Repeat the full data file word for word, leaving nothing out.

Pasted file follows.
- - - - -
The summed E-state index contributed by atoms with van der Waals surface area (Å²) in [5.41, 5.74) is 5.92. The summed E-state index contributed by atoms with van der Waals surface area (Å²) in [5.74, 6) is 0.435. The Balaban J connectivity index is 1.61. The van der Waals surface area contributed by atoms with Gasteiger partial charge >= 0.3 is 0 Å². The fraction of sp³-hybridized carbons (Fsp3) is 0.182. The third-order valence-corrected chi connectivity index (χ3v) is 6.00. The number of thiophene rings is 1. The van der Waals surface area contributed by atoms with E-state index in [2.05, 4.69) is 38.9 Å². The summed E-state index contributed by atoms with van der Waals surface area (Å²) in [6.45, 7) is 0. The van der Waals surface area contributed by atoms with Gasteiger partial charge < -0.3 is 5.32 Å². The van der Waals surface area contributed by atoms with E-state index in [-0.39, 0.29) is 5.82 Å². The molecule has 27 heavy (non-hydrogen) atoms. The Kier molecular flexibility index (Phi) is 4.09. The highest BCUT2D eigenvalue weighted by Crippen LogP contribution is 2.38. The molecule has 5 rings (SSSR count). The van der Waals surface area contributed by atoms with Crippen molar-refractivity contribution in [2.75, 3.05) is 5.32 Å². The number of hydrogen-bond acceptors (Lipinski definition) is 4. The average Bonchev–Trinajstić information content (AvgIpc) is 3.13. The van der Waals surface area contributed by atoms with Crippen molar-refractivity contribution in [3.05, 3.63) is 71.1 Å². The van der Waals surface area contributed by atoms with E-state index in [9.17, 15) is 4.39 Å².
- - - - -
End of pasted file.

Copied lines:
The summed E-state index contributed by atoms with van der Waals surface area (Å²) in [5.41, 5.74) is 5.92. The summed E-state index contributed by atoms with van der Waals surface area (Å²) in [5.74, 6) is 0.435. The Balaban J connectivity index is 1.61. The van der Waals surface area contributed by atoms with Gasteiger partial charge >= 0.3 is 0 Å². The fraction of sp³-hybridized carbons (Fsp3) is 0.182. The third-order valence-corrected chi connectivity index (χ3v) is 6.00. The number of thiophene rings is 1. The van der Waals surface area contributed by atoms with E-state index in [2.05, 4.69) is 38.9 Å². The summed E-state index contributed by atoms with van der Waals surface area (Å²) in [6.45, 7) is 0. The van der Waals surface area contributed by atoms with Gasteiger partial charge < -0.3 is 5.32 Å². The van der Waals surface area contributed by atoms with E-state index in [-0.39, 0.29) is 5.82 Å². The molecule has 27 heavy (non-hydrogen) atoms. The Kier molecular flexibility index (Phi) is 4.09. The highest BCUT2D eigenvalue weighted by Crippen LogP contribution is 2.38. The molecule has 5 rings (SSSR count). The van der Waals surface area contributed by atoms with Crippen molar-refractivity contribution in [2.75, 3.05) is 5.32 Å². The number of hydrogen-bond acceptors (Lipinski definition) is 4. The average Bonchev–Trinajstić information content (AvgIpc) is 3.13. The van der Waals surface area contributed by atoms with Crippen molar-refractivity contribution in [3.05, 3.63) is 71.1 Å². The van der Waals surface area contributed by atoms with E-state index in [9.17, 15) is 4.39 Å².